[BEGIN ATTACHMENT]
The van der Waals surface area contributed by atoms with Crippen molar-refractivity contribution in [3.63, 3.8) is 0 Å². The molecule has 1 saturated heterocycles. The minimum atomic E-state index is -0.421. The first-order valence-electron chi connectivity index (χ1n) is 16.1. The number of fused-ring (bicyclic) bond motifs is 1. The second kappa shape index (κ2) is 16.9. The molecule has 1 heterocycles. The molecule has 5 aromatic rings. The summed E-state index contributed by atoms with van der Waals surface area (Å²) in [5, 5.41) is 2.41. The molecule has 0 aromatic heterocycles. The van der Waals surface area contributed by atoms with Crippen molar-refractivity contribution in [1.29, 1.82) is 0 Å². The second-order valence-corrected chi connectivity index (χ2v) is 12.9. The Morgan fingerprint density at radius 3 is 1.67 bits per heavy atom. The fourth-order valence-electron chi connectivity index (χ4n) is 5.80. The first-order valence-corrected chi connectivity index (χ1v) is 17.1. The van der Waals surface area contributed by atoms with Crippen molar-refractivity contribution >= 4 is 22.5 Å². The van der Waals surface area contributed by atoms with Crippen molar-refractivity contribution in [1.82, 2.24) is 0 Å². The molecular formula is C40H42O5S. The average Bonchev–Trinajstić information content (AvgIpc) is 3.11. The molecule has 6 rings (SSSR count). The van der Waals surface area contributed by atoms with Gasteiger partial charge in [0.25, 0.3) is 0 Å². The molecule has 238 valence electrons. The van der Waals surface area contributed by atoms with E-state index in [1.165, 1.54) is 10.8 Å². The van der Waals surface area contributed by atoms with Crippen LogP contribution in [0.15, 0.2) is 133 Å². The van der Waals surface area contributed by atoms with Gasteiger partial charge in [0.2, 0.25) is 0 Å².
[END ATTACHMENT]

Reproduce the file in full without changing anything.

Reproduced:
The van der Waals surface area contributed by atoms with Crippen molar-refractivity contribution in [3.63, 3.8) is 0 Å². The molecule has 1 saturated heterocycles. The minimum atomic E-state index is -0.421. The first-order valence-electron chi connectivity index (χ1n) is 16.1. The number of fused-ring (bicyclic) bond motifs is 1. The second kappa shape index (κ2) is 16.9. The molecule has 1 heterocycles. The molecule has 5 aromatic rings. The summed E-state index contributed by atoms with van der Waals surface area (Å²) in [5, 5.41) is 2.41. The molecule has 0 aromatic heterocycles. The van der Waals surface area contributed by atoms with Crippen molar-refractivity contribution in [1.29, 1.82) is 0 Å². The second-order valence-corrected chi connectivity index (χ2v) is 12.9. The Morgan fingerprint density at radius 3 is 1.67 bits per heavy atom. The fourth-order valence-electron chi connectivity index (χ4n) is 5.80. The first-order valence-corrected chi connectivity index (χ1v) is 17.1. The van der Waals surface area contributed by atoms with Crippen molar-refractivity contribution >= 4 is 22.5 Å². The van der Waals surface area contributed by atoms with Crippen molar-refractivity contribution in [1.82, 2.24) is 0 Å². The molecular formula is C40H42O5S. The average Bonchev–Trinajstić information content (AvgIpc) is 3.11. The molecule has 6 rings (SSSR count). The van der Waals surface area contributed by atoms with Gasteiger partial charge in [0.25, 0.3) is 0 Å². The molecule has 238 valence electrons. The van der Waals surface area contributed by atoms with E-state index in [1.165, 1.54) is 10.8 Å². The van der Waals surface area contributed by atoms with Crippen LogP contribution in [0.15, 0.2) is 133 Å². The van der Waals surface area contributed by atoms with Gasteiger partial charge in [0.2, 0.25) is 0 Å².